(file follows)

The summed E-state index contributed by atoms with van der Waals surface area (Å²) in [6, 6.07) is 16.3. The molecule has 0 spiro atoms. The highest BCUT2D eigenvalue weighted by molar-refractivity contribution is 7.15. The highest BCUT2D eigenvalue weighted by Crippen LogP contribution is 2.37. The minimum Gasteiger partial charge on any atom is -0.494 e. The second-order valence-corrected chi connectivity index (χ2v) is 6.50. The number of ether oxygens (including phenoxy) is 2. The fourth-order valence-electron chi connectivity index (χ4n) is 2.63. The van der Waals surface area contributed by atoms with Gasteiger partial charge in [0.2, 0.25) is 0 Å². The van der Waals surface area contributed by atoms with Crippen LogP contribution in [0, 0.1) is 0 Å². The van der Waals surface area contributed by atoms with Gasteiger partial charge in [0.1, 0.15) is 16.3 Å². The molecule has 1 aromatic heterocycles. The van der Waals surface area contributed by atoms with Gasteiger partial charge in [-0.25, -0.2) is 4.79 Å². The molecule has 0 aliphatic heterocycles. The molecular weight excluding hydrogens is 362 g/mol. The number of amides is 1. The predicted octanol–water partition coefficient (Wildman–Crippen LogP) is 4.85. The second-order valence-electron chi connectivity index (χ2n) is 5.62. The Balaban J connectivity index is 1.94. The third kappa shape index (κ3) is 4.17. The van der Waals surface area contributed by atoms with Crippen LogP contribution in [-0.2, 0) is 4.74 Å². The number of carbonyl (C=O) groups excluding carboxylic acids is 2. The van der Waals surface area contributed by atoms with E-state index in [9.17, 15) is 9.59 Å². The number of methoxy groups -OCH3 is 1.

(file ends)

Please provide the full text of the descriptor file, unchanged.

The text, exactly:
The summed E-state index contributed by atoms with van der Waals surface area (Å²) in [6, 6.07) is 16.3. The molecule has 0 spiro atoms. The highest BCUT2D eigenvalue weighted by molar-refractivity contribution is 7.15. The highest BCUT2D eigenvalue weighted by Crippen LogP contribution is 2.37. The minimum Gasteiger partial charge on any atom is -0.494 e. The second-order valence-corrected chi connectivity index (χ2v) is 6.50. The number of ether oxygens (including phenoxy) is 2. The fourth-order valence-electron chi connectivity index (χ4n) is 2.63. The van der Waals surface area contributed by atoms with Gasteiger partial charge in [0.2, 0.25) is 0 Å². The van der Waals surface area contributed by atoms with Crippen LogP contribution in [0, 0.1) is 0 Å². The van der Waals surface area contributed by atoms with Gasteiger partial charge in [0.1, 0.15) is 16.3 Å². The molecule has 1 aromatic heterocycles. The van der Waals surface area contributed by atoms with Gasteiger partial charge in [-0.25, -0.2) is 4.79 Å². The molecule has 0 aliphatic heterocycles. The molecular weight excluding hydrogens is 362 g/mol. The number of amides is 1. The predicted octanol–water partition coefficient (Wildman–Crippen LogP) is 4.85. The second-order valence-electron chi connectivity index (χ2n) is 5.62. The Balaban J connectivity index is 1.94. The third kappa shape index (κ3) is 4.17. The van der Waals surface area contributed by atoms with Crippen LogP contribution in [-0.2, 0) is 4.74 Å². The number of carbonyl (C=O) groups excluding carboxylic acids is 2. The van der Waals surface area contributed by atoms with E-state index in [9.17, 15) is 9.59 Å². The number of methoxy groups -OCH3 is 1.